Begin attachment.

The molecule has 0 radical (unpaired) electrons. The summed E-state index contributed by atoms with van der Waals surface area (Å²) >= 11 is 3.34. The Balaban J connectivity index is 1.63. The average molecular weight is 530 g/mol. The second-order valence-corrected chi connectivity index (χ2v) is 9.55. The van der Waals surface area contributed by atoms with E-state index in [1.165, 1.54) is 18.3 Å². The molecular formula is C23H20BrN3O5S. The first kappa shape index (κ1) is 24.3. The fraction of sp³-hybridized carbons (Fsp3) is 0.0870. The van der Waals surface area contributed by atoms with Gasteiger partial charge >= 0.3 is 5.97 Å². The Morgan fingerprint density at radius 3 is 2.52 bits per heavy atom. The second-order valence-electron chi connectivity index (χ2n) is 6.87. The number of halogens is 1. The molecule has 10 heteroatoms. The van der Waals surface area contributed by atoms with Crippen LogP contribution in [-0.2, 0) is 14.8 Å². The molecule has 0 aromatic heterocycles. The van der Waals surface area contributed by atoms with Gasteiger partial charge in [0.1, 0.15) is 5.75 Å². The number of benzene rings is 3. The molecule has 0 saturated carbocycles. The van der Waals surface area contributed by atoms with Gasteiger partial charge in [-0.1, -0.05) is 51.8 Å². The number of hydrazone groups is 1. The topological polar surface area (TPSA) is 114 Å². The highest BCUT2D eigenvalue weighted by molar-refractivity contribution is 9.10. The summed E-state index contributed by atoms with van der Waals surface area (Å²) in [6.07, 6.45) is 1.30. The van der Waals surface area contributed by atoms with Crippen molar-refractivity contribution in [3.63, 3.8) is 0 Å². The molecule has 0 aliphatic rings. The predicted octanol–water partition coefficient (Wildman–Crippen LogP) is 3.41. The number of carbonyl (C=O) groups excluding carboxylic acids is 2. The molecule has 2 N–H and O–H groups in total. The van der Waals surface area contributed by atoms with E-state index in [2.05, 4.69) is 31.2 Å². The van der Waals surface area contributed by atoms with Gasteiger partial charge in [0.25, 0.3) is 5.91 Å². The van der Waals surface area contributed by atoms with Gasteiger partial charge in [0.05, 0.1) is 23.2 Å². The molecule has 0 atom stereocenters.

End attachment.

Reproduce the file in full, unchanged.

The molecule has 0 radical (unpaired) electrons. The summed E-state index contributed by atoms with van der Waals surface area (Å²) >= 11 is 3.34. The Balaban J connectivity index is 1.63. The average molecular weight is 530 g/mol. The second-order valence-corrected chi connectivity index (χ2v) is 9.55. The van der Waals surface area contributed by atoms with E-state index in [1.165, 1.54) is 18.3 Å². The molecular formula is C23H20BrN3O5S. The first kappa shape index (κ1) is 24.3. The fraction of sp³-hybridized carbons (Fsp3) is 0.0870. The van der Waals surface area contributed by atoms with Gasteiger partial charge >= 0.3 is 5.97 Å². The Morgan fingerprint density at radius 3 is 2.52 bits per heavy atom. The second-order valence-electron chi connectivity index (χ2n) is 6.87. The number of halogens is 1. The molecule has 10 heteroatoms. The van der Waals surface area contributed by atoms with Crippen LogP contribution in [-0.2, 0) is 14.8 Å². The molecule has 0 aromatic heterocycles. The van der Waals surface area contributed by atoms with Gasteiger partial charge in [0.1, 0.15) is 5.75 Å². The number of benzene rings is 3. The molecule has 0 saturated carbocycles. The van der Waals surface area contributed by atoms with Gasteiger partial charge in [-0.1, -0.05) is 51.8 Å². The number of hydrazone groups is 1. The topological polar surface area (TPSA) is 114 Å². The highest BCUT2D eigenvalue weighted by molar-refractivity contribution is 9.10. The summed E-state index contributed by atoms with van der Waals surface area (Å²) in [6.07, 6.45) is 1.30. The van der Waals surface area contributed by atoms with Crippen molar-refractivity contribution in [3.63, 3.8) is 0 Å². The molecule has 0 aliphatic rings. The predicted octanol–water partition coefficient (Wildman–Crippen LogP) is 3.41. The number of carbonyl (C=O) groups excluding carboxylic acids is 2. The molecule has 2 N–H and O–H groups in total. The van der Waals surface area contributed by atoms with E-state index in [2.05, 4.69) is 31.2 Å². The van der Waals surface area contributed by atoms with Gasteiger partial charge in [0.25, 0.3) is 5.91 Å². The van der Waals surface area contributed by atoms with Gasteiger partial charge in [0.05, 0.1) is 23.2 Å². The molecule has 0 atom stereocenters.